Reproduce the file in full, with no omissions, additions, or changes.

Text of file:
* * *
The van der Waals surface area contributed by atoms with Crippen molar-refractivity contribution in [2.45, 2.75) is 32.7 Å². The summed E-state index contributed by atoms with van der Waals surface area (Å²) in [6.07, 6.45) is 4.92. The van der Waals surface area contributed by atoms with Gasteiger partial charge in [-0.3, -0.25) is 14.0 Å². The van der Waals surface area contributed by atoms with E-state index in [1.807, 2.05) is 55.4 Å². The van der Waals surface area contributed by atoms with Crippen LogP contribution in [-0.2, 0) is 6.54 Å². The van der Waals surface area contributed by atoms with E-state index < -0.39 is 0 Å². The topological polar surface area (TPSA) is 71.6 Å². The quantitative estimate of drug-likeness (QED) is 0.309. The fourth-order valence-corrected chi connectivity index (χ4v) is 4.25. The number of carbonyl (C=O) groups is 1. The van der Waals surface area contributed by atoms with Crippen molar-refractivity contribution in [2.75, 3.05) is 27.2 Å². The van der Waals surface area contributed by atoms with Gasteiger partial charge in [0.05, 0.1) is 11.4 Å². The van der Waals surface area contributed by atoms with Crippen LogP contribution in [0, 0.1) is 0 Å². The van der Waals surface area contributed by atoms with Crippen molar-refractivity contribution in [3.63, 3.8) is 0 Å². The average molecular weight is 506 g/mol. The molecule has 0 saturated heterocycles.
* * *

The van der Waals surface area contributed by atoms with Crippen molar-refractivity contribution in [2.45, 2.75) is 32.7 Å². The summed E-state index contributed by atoms with van der Waals surface area (Å²) in [6.07, 6.45) is 4.92. The van der Waals surface area contributed by atoms with Gasteiger partial charge in [-0.3, -0.25) is 14.0 Å². The van der Waals surface area contributed by atoms with E-state index in [1.807, 2.05) is 55.4 Å². The van der Waals surface area contributed by atoms with Crippen LogP contribution in [-0.2, 0) is 6.54 Å². The van der Waals surface area contributed by atoms with E-state index < -0.39 is 0 Å². The topological polar surface area (TPSA) is 71.6 Å². The quantitative estimate of drug-likeness (QED) is 0.309. The fourth-order valence-corrected chi connectivity index (χ4v) is 4.25. The number of carbonyl (C=O) groups is 1. The van der Waals surface area contributed by atoms with Crippen molar-refractivity contribution in [2.75, 3.05) is 27.2 Å². The van der Waals surface area contributed by atoms with Gasteiger partial charge in [0.05, 0.1) is 11.4 Å². The van der Waals surface area contributed by atoms with Crippen LogP contribution in [0, 0.1) is 0 Å². The van der Waals surface area contributed by atoms with Crippen molar-refractivity contribution in [3.63, 3.8) is 0 Å². The average molecular weight is 506 g/mol. The molecule has 0 saturated heterocycles.